Nagendar Sharma: But Mr Ram, when we talk of Indian industry at the world level, what is the role of industry in national development as compared to the developed world? Prime Minister Manmohan Singh is stressing on this, but what is your view of development and role of the industry?
Arun Bharat Ram : When we talk of development and industry, I link it with businessmen like us who are operating from within the country. There was a time when we were dependant on the technical expertise from abroad, and our role was limited. However, as I am stressing things have changed. We now have our own Research and Development. From here, we are generating jobs and giving employment to the youth of the country. That is our contribution.
Software is a field where the world has accepted our supremacy and now manufacturing and automobiles are two of the sectors where the Indian companies are doing really well and even buying companies in countries like Germany and the US! Within the next five-seven years, I would be in a position to spell out many more such sectors.
BBC listener from Jodhpur: Sir, what you are saying is right, but what about the biggest problem being faced by India: unemployment?
Arun Bharat Ram : Let me make it clear the only way for more jobs is more industries. Say five or seven years back, there was a hesitation in having rapid industrialisation, because the first fear was whether our industries could withstand global competition, that is no more there now. Secondly, the tax structure was not friendly. Both the factors have changed now. Therefore we can have more industries for overcoming unemployment -- merely IT sector cannot remove this problem .
Nagendar Sharma: But Mr Ram, in a country with agrarian economy, why is the industry not concentrating on the primary field of agriculture?
Arun Bharat Ram : On the contrary, I would say the focus is shifting to rural areas. Look at the latest issue of India Today magazine, it is entirely devoted to what the Indian industry is doing in this sphere. Right now the e-commerce is shifting to villages. Companies are investing in villages in the social sector as well -- it is being seen as a huge investment ocean, which is mutually beneficial for both the farmer as well as the company.
Nagendar Sharma: What do you have to say on the present government’s attitude towards the industry?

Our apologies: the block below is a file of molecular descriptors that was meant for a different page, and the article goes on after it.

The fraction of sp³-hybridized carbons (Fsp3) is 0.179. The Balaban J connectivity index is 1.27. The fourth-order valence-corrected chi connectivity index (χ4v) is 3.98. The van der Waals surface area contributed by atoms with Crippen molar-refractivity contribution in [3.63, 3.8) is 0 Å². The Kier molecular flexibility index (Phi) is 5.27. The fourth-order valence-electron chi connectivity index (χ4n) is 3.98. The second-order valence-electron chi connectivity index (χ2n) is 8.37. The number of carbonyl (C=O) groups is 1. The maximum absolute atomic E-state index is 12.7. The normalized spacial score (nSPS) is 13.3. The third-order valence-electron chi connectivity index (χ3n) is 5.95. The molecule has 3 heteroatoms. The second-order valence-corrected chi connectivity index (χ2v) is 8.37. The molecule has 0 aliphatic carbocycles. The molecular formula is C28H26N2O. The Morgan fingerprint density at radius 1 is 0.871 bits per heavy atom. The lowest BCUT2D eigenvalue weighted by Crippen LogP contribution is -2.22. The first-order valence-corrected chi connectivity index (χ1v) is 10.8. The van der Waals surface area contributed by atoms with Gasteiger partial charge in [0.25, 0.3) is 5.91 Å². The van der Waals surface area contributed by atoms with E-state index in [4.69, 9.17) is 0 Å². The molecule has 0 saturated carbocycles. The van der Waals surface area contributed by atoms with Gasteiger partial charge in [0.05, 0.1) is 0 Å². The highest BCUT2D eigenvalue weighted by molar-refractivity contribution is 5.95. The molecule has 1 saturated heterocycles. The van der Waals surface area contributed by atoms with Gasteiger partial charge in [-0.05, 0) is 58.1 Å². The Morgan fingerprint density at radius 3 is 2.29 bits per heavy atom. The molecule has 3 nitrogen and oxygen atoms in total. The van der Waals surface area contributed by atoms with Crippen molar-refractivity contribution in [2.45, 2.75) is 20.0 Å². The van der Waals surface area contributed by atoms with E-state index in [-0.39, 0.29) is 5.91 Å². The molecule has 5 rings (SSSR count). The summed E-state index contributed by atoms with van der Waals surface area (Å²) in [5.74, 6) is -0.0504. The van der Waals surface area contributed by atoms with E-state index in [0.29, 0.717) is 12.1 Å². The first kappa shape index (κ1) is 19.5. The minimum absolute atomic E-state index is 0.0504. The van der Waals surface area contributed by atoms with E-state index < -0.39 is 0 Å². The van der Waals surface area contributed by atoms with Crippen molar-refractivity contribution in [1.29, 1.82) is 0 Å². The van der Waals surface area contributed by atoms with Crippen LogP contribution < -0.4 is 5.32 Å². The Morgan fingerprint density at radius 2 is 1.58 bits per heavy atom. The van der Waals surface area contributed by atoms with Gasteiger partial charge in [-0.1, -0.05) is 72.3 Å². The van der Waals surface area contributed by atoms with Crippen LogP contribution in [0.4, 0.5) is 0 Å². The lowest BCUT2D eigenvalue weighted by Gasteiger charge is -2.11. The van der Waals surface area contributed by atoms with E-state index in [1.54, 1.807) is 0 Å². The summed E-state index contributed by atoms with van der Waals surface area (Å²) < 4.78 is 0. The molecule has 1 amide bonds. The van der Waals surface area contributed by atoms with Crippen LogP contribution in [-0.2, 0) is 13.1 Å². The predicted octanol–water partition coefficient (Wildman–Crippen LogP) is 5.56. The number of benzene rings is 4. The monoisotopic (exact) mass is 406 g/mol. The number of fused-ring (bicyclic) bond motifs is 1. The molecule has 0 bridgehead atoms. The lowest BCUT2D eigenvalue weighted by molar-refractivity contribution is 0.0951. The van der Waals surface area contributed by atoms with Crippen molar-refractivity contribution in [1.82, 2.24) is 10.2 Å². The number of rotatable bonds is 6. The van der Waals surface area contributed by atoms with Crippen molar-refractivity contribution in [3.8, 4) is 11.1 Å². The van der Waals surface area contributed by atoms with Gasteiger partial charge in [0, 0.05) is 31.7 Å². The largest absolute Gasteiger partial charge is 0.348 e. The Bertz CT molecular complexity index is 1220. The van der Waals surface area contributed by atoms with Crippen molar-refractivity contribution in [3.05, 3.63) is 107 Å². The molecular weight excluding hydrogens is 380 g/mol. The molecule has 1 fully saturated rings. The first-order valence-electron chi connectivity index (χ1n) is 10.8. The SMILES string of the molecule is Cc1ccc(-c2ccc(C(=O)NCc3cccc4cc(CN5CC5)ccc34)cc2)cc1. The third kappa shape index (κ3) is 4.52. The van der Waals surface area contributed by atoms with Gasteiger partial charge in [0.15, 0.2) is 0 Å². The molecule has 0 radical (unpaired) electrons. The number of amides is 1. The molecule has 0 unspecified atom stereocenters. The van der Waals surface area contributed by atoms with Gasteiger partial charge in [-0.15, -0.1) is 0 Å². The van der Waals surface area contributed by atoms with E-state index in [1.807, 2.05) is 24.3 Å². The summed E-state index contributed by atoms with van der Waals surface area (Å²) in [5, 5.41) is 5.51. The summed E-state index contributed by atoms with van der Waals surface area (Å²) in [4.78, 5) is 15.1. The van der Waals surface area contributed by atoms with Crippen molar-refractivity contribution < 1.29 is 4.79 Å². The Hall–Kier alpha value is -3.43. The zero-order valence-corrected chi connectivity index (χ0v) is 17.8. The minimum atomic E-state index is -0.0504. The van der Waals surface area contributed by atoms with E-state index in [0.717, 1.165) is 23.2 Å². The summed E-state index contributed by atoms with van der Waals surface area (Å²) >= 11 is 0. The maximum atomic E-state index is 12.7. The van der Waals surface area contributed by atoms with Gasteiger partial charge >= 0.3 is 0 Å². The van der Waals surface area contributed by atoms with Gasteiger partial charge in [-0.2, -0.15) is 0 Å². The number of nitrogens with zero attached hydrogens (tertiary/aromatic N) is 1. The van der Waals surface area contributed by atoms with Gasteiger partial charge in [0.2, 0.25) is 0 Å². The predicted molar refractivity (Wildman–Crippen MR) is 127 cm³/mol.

Arun Bharat Ram : We have only institutional requests to make to the present government. We are not asking for tax rebates. The tax rates in India are higher, but the industry can manage with it. What India lacks most is proper infrastructure, without which we cannot do anything big.
Let me give you an example: look at the Indian ports. For unloading a ship, it takes four-five days in India, whereas in Dubai it takes four hours and in Singapore it takes two hours. Similarly look at the condition of airports, all of us shout that increase the number of international flights and their destinations within the country, but before that look at the sorry state of our airports, so the only demand or request we have from the government is Infrastructure development.
Nagendar Sharma: Mr Ram, the Manmohan-Chidambram team is considered good for the industry, but the government is dependant on Left Parties for survival, do you have real hopes from the present regime?
Arun Bharat Ram : Well, the world knows it and the Left parties know it too, that the economic reforms initiated by Dr Manmohan Singh a decade with the able support of P Chidambram, have done a lot of good for the country. Our appeal to this team, this government, is that they should not be cowed down by political compulsions. They should continue the good work. The reality is that the only way forward for India is economic reforms, and only they would ensure employment and development.